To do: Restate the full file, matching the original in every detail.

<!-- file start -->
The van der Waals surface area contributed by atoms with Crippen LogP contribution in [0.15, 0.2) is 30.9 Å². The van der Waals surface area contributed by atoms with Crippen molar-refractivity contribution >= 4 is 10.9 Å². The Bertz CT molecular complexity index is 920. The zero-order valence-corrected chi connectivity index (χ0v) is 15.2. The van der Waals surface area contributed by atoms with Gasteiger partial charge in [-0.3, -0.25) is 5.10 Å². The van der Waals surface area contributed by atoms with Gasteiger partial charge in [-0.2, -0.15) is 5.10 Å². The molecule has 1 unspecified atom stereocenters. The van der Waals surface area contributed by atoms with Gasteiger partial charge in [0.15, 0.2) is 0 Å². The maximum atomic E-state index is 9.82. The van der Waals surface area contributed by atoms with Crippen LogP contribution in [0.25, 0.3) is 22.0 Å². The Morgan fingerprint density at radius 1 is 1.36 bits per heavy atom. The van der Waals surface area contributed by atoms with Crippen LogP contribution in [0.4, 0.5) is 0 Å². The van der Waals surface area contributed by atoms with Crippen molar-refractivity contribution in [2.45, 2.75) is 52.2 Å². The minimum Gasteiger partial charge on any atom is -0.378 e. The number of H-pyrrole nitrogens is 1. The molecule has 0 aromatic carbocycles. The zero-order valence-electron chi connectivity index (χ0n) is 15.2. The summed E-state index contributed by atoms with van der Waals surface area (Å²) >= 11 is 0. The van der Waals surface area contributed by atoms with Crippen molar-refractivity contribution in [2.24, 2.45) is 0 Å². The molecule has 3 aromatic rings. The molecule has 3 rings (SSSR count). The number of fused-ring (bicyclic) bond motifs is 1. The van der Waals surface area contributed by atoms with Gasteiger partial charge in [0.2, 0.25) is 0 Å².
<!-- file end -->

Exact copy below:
The van der Waals surface area contributed by atoms with Crippen LogP contribution in [0.15, 0.2) is 30.9 Å². The van der Waals surface area contributed by atoms with Crippen molar-refractivity contribution >= 4 is 10.9 Å². The Bertz CT molecular complexity index is 920. The zero-order valence-corrected chi connectivity index (χ0v) is 15.2. The van der Waals surface area contributed by atoms with Gasteiger partial charge in [-0.3, -0.25) is 5.10 Å². The van der Waals surface area contributed by atoms with Gasteiger partial charge in [-0.2, -0.15) is 5.10 Å². The molecule has 1 unspecified atom stereocenters. The van der Waals surface area contributed by atoms with Gasteiger partial charge in [0.15, 0.2) is 0 Å². The maximum atomic E-state index is 9.82. The van der Waals surface area contributed by atoms with Crippen LogP contribution in [0.25, 0.3) is 22.0 Å². The Morgan fingerprint density at radius 1 is 1.36 bits per heavy atom. The van der Waals surface area contributed by atoms with Crippen LogP contribution in [0.4, 0.5) is 0 Å². The van der Waals surface area contributed by atoms with Crippen molar-refractivity contribution in [2.45, 2.75) is 52.2 Å². The minimum Gasteiger partial charge on any atom is -0.378 e. The number of H-pyrrole nitrogens is 1. The molecule has 0 aromatic carbocycles. The zero-order valence-electron chi connectivity index (χ0n) is 15.2. The summed E-state index contributed by atoms with van der Waals surface area (Å²) >= 11 is 0. The van der Waals surface area contributed by atoms with Crippen molar-refractivity contribution in [2.24, 2.45) is 0 Å². The molecule has 3 aromatic rings. The molecule has 3 rings (SSSR count). The number of fused-ring (bicyclic) bond motifs is 1. The van der Waals surface area contributed by atoms with Gasteiger partial charge in [0.2, 0.25) is 0 Å².